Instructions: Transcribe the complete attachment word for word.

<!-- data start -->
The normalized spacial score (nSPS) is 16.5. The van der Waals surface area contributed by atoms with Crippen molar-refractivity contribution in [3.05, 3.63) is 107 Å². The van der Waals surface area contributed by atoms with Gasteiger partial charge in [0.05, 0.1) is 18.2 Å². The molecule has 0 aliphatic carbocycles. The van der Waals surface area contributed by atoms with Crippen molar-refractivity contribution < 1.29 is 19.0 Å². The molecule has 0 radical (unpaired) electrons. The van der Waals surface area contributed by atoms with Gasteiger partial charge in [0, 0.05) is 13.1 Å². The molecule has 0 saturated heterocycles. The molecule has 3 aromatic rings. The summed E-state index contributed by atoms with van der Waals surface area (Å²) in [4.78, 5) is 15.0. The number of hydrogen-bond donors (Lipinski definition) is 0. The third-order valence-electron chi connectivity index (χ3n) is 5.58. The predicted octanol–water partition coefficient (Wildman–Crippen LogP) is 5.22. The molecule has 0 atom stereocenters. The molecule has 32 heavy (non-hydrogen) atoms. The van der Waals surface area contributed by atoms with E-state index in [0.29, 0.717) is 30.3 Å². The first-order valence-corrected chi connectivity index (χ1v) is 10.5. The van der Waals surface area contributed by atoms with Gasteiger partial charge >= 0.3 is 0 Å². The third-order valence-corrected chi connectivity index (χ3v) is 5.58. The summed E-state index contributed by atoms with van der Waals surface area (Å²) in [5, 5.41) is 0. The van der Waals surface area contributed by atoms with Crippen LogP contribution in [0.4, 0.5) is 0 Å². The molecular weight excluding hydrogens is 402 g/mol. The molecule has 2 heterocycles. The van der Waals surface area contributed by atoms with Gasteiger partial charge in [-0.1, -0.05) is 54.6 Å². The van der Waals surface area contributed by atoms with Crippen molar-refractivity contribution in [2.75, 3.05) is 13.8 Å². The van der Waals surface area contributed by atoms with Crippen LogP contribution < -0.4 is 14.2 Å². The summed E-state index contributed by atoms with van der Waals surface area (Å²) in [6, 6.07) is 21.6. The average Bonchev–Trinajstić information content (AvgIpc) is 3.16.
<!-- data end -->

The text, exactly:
The normalized spacial score (nSPS) is 16.5. The van der Waals surface area contributed by atoms with Crippen molar-refractivity contribution in [3.05, 3.63) is 107 Å². The van der Waals surface area contributed by atoms with Gasteiger partial charge in [0.05, 0.1) is 18.2 Å². The molecule has 0 aliphatic carbocycles. The van der Waals surface area contributed by atoms with Crippen molar-refractivity contribution < 1.29 is 19.0 Å². The molecule has 0 radical (unpaired) electrons. The van der Waals surface area contributed by atoms with Gasteiger partial charge in [0, 0.05) is 13.1 Å². The molecule has 0 saturated heterocycles. The molecule has 3 aromatic rings. The summed E-state index contributed by atoms with van der Waals surface area (Å²) in [4.78, 5) is 15.0. The number of hydrogen-bond donors (Lipinski definition) is 0. The third-order valence-electron chi connectivity index (χ3n) is 5.58. The predicted octanol–water partition coefficient (Wildman–Crippen LogP) is 5.22. The molecule has 0 atom stereocenters. The molecule has 32 heavy (non-hydrogen) atoms. The van der Waals surface area contributed by atoms with E-state index in [0.29, 0.717) is 30.3 Å². The first-order valence-corrected chi connectivity index (χ1v) is 10.5. The van der Waals surface area contributed by atoms with Gasteiger partial charge >= 0.3 is 0 Å². The third-order valence-corrected chi connectivity index (χ3v) is 5.58. The summed E-state index contributed by atoms with van der Waals surface area (Å²) in [5, 5.41) is 0. The van der Waals surface area contributed by atoms with Crippen LogP contribution in [0.4, 0.5) is 0 Å². The molecular weight excluding hydrogens is 402 g/mol. The molecule has 2 heterocycles. The van der Waals surface area contributed by atoms with Gasteiger partial charge in [-0.1, -0.05) is 54.6 Å². The van der Waals surface area contributed by atoms with Crippen molar-refractivity contribution in [2.75, 3.05) is 13.8 Å². The van der Waals surface area contributed by atoms with Crippen LogP contribution < -0.4 is 14.2 Å². The summed E-state index contributed by atoms with van der Waals surface area (Å²) in [6, 6.07) is 21.6. The average Bonchev–Trinajstić information content (AvgIpc) is 3.16.